Living with the Varicose veins
Varicose veins cannot always be avoided, but some pieces of advice may be followed in order for the disease not to progress:
Keep the skin clean and well hydrated.
Avoid sources of heat. Direct exposure to the sun, heaters, hot baths, thermal baths, saunas, hot depilation.
Have cold showers and massage with a jet of water from the feet to the thighs.
Rest with the legs raised (ideally above the level of the heart) for several times during the day and during the night.
Avoid being on your feet for long periods.
Do not wear very tight clothing that makes venous circulation difficult.
Alcohol and tobacco. They have no direct association with the evolution of the varicose disease, although they can have a negative and indirect influence due to their association with overweight and sedentarism.
Exercise. One of the most important measures for varicose veins is to practice sports regularly, especially walking. The moving of the leg muscles helps pump the blood towards the heart and prevents it from accumulating and swelling the veins. At the same time, it improves any discomfort that you may have. Cycling and swimming are also recommended.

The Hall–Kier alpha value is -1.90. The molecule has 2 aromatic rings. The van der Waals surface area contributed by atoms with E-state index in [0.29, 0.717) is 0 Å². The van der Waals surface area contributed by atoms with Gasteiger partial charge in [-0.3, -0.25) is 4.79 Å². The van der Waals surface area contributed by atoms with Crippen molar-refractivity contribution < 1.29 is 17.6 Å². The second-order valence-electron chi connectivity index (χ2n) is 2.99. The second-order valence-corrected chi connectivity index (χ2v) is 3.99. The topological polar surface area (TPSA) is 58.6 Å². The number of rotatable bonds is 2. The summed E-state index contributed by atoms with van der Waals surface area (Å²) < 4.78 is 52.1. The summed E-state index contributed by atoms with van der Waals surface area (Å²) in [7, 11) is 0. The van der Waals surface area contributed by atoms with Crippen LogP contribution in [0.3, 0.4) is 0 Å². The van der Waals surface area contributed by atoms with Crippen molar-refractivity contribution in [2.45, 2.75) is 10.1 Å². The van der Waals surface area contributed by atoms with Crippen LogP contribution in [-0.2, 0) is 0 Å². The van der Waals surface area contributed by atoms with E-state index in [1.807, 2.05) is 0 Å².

Travelling. Be aware of tourist class syndrome, which mainly affects those with a history of significant varicose veins, venous thrombosis, or blood coagulation disorders.
To prevent the appearance of tourist class syndrome
The tourist class syndrome was coined in the late 90s when it was observed that people who traveled for long hours (more than 4 hours) by plane, car or coach were at greater risk of having venous thrombosis. In this sense it is recommended:
- Consult with the doctor before travelling in order to assess the risk and the need to use compression stockings or specific treatment to prevent these disorders.
- Wear comfortable clothes and shoes for travelling, particularly, that they are not tight.
- Walk every one or two hours if possible.
- Drink small amounts of water. Avoid alcoholic drinks, tranquilisers or sleeping pills.
- Perform foot exercises, mainly flexing and extending them, and circular movements with the ankles.